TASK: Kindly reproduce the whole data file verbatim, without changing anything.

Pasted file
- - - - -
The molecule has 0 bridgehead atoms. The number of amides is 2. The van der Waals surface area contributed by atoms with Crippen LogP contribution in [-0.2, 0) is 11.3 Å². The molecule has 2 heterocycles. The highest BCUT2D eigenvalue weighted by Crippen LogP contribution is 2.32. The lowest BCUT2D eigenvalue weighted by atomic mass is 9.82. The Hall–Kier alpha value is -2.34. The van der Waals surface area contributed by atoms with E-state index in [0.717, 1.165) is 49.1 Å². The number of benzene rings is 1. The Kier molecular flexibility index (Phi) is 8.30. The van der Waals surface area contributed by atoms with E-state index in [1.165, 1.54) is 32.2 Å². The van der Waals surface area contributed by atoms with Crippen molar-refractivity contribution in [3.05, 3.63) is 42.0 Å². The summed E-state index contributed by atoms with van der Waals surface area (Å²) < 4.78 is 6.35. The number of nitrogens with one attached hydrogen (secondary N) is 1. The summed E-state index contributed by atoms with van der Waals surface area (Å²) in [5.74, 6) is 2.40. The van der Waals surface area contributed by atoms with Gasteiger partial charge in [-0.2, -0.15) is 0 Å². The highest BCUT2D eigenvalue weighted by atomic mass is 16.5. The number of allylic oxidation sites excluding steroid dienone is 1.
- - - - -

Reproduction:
The molecule has 0 bridgehead atoms. The number of amides is 2. The van der Waals surface area contributed by atoms with Crippen LogP contribution in [-0.2, 0) is 11.3 Å². The molecule has 2 heterocycles. The highest BCUT2D eigenvalue weighted by Crippen LogP contribution is 2.32. The lowest BCUT2D eigenvalue weighted by atomic mass is 9.82. The Hall–Kier alpha value is -2.34. The van der Waals surface area contributed by atoms with E-state index in [0.717, 1.165) is 49.1 Å². The number of benzene rings is 1. The Kier molecular flexibility index (Phi) is 8.30. The van der Waals surface area contributed by atoms with E-state index in [1.165, 1.54) is 32.2 Å². The van der Waals surface area contributed by atoms with Crippen molar-refractivity contribution in [3.05, 3.63) is 42.0 Å². The summed E-state index contributed by atoms with van der Waals surface area (Å²) < 4.78 is 6.35. The number of nitrogens with one attached hydrogen (secondary N) is 1. The summed E-state index contributed by atoms with van der Waals surface area (Å²) in [5.74, 6) is 2.40. The van der Waals surface area contributed by atoms with Gasteiger partial charge in [-0.2, -0.15) is 0 Å². The highest BCUT2D eigenvalue weighted by atomic mass is 16.5. The number of allylic oxidation sites excluding steroid dienone is 1.